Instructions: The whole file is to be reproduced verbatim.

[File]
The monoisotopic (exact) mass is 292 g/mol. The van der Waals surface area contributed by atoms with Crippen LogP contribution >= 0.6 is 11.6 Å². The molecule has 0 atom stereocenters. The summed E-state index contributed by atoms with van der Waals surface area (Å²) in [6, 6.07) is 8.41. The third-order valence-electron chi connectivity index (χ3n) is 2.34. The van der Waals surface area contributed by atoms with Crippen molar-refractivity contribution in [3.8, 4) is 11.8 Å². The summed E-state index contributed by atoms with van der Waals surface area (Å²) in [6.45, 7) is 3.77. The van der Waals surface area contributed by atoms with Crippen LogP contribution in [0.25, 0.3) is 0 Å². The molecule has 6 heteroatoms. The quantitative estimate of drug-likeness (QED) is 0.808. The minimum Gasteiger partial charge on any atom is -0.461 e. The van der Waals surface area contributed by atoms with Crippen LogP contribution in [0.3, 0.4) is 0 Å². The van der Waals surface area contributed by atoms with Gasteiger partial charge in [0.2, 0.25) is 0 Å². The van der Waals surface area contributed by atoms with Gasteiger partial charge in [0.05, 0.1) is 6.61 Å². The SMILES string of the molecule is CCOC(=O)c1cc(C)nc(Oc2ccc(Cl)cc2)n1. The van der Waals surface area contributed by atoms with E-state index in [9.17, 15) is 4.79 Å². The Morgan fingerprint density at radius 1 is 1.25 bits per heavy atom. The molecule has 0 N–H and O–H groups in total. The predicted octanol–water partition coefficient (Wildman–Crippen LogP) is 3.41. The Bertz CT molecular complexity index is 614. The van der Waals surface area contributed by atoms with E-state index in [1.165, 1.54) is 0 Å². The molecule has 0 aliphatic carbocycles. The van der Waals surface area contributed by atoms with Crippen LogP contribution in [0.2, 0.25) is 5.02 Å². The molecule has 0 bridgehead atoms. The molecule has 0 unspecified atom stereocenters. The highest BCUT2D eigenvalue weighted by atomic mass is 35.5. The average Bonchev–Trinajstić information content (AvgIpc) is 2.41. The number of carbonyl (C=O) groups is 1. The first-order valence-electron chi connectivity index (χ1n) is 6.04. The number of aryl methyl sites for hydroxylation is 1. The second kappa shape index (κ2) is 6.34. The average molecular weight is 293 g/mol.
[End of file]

The monoisotopic (exact) mass is 292 g/mol. The van der Waals surface area contributed by atoms with Crippen LogP contribution >= 0.6 is 11.6 Å². The molecule has 0 atom stereocenters. The summed E-state index contributed by atoms with van der Waals surface area (Å²) in [6, 6.07) is 8.41. The third-order valence-electron chi connectivity index (χ3n) is 2.34. The van der Waals surface area contributed by atoms with Crippen molar-refractivity contribution in [3.8, 4) is 11.8 Å². The summed E-state index contributed by atoms with van der Waals surface area (Å²) in [6.45, 7) is 3.77. The van der Waals surface area contributed by atoms with Crippen LogP contribution in [0.25, 0.3) is 0 Å². The molecule has 6 heteroatoms. The quantitative estimate of drug-likeness (QED) is 0.808. The minimum Gasteiger partial charge on any atom is -0.461 e. The van der Waals surface area contributed by atoms with Crippen LogP contribution in [0.3, 0.4) is 0 Å². The van der Waals surface area contributed by atoms with Gasteiger partial charge in [0.2, 0.25) is 0 Å². The van der Waals surface area contributed by atoms with Gasteiger partial charge in [0.05, 0.1) is 6.61 Å². The SMILES string of the molecule is CCOC(=O)c1cc(C)nc(Oc2ccc(Cl)cc2)n1. The van der Waals surface area contributed by atoms with E-state index in [9.17, 15) is 4.79 Å². The Morgan fingerprint density at radius 1 is 1.25 bits per heavy atom. The molecule has 0 N–H and O–H groups in total. The predicted octanol–water partition coefficient (Wildman–Crippen LogP) is 3.41. The Bertz CT molecular complexity index is 614. The van der Waals surface area contributed by atoms with E-state index in [1.165, 1.54) is 0 Å². The molecule has 0 aliphatic carbocycles. The van der Waals surface area contributed by atoms with Crippen LogP contribution in [0.2, 0.25) is 5.02 Å². The molecule has 0 bridgehead atoms. The molecule has 0 unspecified atom stereocenters. The highest BCUT2D eigenvalue weighted by atomic mass is 35.5. The average Bonchev–Trinajstić information content (AvgIpc) is 2.41. The number of carbonyl (C=O) groups is 1. The first-order valence-electron chi connectivity index (χ1n) is 6.04. The number of aryl methyl sites for hydroxylation is 1. The second kappa shape index (κ2) is 6.34. The average molecular weight is 293 g/mol.